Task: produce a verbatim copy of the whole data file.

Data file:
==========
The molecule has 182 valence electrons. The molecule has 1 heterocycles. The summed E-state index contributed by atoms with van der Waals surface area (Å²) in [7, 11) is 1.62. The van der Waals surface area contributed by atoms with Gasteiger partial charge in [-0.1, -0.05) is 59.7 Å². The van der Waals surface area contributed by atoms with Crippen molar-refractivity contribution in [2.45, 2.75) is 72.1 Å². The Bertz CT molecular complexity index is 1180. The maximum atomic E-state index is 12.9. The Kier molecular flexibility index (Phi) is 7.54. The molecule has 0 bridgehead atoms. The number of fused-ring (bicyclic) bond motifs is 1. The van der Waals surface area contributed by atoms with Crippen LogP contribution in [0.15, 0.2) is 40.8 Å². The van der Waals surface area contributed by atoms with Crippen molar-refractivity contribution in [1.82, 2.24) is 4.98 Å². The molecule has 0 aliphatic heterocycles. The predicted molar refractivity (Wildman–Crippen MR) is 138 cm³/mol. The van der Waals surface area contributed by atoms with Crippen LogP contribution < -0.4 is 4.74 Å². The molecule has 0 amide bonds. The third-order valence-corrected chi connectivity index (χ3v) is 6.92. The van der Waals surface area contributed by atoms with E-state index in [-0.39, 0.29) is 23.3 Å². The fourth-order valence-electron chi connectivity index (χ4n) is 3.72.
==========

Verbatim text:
The molecule has 182 valence electrons. The molecule has 1 heterocycles. The summed E-state index contributed by atoms with van der Waals surface area (Å²) in [7, 11) is 1.62. The van der Waals surface area contributed by atoms with Gasteiger partial charge in [-0.1, -0.05) is 59.7 Å². The van der Waals surface area contributed by atoms with Crippen molar-refractivity contribution in [2.45, 2.75) is 72.1 Å². The Bertz CT molecular complexity index is 1180. The maximum atomic E-state index is 12.9. The Kier molecular flexibility index (Phi) is 7.54. The molecule has 0 bridgehead atoms. The number of fused-ring (bicyclic) bond motifs is 1. The van der Waals surface area contributed by atoms with Crippen LogP contribution in [0.15, 0.2) is 40.8 Å². The van der Waals surface area contributed by atoms with Crippen molar-refractivity contribution in [1.82, 2.24) is 4.98 Å². The molecule has 0 aliphatic heterocycles. The predicted molar refractivity (Wildman–Crippen MR) is 138 cm³/mol. The van der Waals surface area contributed by atoms with Crippen LogP contribution < -0.4 is 4.74 Å². The molecule has 0 amide bonds. The third-order valence-corrected chi connectivity index (χ3v) is 6.92. The van der Waals surface area contributed by atoms with E-state index in [-0.39, 0.29) is 23.3 Å². The fourth-order valence-electron chi connectivity index (χ4n) is 3.72.